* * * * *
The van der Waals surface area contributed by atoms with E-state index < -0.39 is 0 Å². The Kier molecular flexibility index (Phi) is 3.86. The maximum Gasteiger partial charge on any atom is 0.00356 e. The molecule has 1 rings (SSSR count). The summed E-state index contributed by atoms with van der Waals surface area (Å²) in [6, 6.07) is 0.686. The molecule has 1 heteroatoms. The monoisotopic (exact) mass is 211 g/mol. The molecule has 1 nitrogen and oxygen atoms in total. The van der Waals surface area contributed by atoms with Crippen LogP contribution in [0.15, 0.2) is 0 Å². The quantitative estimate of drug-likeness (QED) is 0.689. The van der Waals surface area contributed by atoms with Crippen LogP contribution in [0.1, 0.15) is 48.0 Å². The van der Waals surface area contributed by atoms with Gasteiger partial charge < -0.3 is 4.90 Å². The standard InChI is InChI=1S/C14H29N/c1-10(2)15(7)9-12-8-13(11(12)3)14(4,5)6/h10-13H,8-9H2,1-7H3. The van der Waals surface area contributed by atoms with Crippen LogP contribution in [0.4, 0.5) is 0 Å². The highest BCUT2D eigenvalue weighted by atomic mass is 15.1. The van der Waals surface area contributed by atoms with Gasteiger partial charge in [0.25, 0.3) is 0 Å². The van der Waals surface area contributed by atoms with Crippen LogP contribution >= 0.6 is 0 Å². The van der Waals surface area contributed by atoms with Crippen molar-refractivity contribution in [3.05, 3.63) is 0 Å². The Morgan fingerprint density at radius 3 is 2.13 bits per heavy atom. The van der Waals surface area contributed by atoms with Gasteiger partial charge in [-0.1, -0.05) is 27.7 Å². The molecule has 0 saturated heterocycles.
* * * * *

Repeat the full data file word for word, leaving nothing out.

The van der Waals surface area contributed by atoms with E-state index < -0.39 is 0 Å². The Kier molecular flexibility index (Phi) is 3.86. The maximum Gasteiger partial charge on any atom is 0.00356 e. The molecule has 1 rings (SSSR count). The summed E-state index contributed by atoms with van der Waals surface area (Å²) in [6, 6.07) is 0.686. The molecule has 1 heteroatoms. The monoisotopic (exact) mass is 211 g/mol. The molecule has 1 nitrogen and oxygen atoms in total. The van der Waals surface area contributed by atoms with Crippen LogP contribution in [0.15, 0.2) is 0 Å². The quantitative estimate of drug-likeness (QED) is 0.689. The van der Waals surface area contributed by atoms with Crippen LogP contribution in [0.1, 0.15) is 48.0 Å². The van der Waals surface area contributed by atoms with Gasteiger partial charge < -0.3 is 4.90 Å². The standard InChI is InChI=1S/C14H29N/c1-10(2)15(7)9-12-8-13(11(12)3)14(4,5)6/h10-13H,8-9H2,1-7H3. The van der Waals surface area contributed by atoms with Crippen LogP contribution in [0.4, 0.5) is 0 Å². The highest BCUT2D eigenvalue weighted by atomic mass is 15.1. The van der Waals surface area contributed by atoms with Gasteiger partial charge in [0.25, 0.3) is 0 Å². The van der Waals surface area contributed by atoms with Crippen LogP contribution >= 0.6 is 0 Å². The van der Waals surface area contributed by atoms with Crippen molar-refractivity contribution in [3.05, 3.63) is 0 Å². The Morgan fingerprint density at radius 3 is 2.13 bits per heavy atom. The van der Waals surface area contributed by atoms with Gasteiger partial charge in [-0.1, -0.05) is 27.7 Å². The molecule has 0 saturated heterocycles.